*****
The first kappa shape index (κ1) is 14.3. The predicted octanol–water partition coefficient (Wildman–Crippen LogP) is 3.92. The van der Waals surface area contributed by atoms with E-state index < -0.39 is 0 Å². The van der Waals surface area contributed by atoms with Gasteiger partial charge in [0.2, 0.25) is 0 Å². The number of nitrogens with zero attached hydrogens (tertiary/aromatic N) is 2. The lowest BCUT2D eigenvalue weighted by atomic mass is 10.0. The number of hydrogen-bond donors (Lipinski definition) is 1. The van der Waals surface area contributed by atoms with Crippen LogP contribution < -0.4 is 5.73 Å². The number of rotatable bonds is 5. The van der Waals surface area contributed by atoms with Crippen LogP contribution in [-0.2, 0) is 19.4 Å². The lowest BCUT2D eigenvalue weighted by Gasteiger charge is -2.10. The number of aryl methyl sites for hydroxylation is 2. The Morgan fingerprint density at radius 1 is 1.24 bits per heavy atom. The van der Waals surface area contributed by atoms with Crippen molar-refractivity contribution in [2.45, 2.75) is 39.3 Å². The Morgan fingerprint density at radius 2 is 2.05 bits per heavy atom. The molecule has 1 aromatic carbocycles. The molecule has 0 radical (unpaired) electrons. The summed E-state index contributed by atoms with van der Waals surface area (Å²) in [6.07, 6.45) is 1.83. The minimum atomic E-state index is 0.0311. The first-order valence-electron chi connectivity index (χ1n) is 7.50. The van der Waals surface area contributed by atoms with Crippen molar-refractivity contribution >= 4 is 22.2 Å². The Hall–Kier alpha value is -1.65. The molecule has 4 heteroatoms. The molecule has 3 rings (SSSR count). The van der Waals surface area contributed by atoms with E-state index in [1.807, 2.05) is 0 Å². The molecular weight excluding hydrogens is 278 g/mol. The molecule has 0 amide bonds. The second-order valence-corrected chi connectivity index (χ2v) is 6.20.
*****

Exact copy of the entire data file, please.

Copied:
The first kappa shape index (κ1) is 14.3. The predicted octanol–water partition coefficient (Wildman–Crippen LogP) is 3.92. The van der Waals surface area contributed by atoms with E-state index < -0.39 is 0 Å². The van der Waals surface area contributed by atoms with Gasteiger partial charge in [0.2, 0.25) is 0 Å². The number of nitrogens with zero attached hydrogens (tertiary/aromatic N) is 2. The lowest BCUT2D eigenvalue weighted by atomic mass is 10.0. The number of hydrogen-bond donors (Lipinski definition) is 1. The van der Waals surface area contributed by atoms with Crippen LogP contribution < -0.4 is 5.73 Å². The number of rotatable bonds is 5. The van der Waals surface area contributed by atoms with Crippen LogP contribution in [-0.2, 0) is 19.4 Å². The lowest BCUT2D eigenvalue weighted by Gasteiger charge is -2.10. The number of aryl methyl sites for hydroxylation is 2. The Morgan fingerprint density at radius 1 is 1.24 bits per heavy atom. The van der Waals surface area contributed by atoms with Crippen molar-refractivity contribution in [2.45, 2.75) is 39.3 Å². The Morgan fingerprint density at radius 2 is 2.05 bits per heavy atom. The molecule has 1 aromatic carbocycles. The molecule has 0 radical (unpaired) electrons. The summed E-state index contributed by atoms with van der Waals surface area (Å²) in [6.07, 6.45) is 1.83. The minimum atomic E-state index is 0.0311. The first-order valence-electron chi connectivity index (χ1n) is 7.50. The van der Waals surface area contributed by atoms with Crippen molar-refractivity contribution >= 4 is 22.2 Å². The Hall–Kier alpha value is -1.65. The molecule has 4 heteroatoms. The molecule has 3 rings (SSSR count). The van der Waals surface area contributed by atoms with E-state index in [1.807, 2.05) is 0 Å². The molecular weight excluding hydrogens is 278 g/mol. The molecule has 0 amide bonds. The second-order valence-corrected chi connectivity index (χ2v) is 6.20.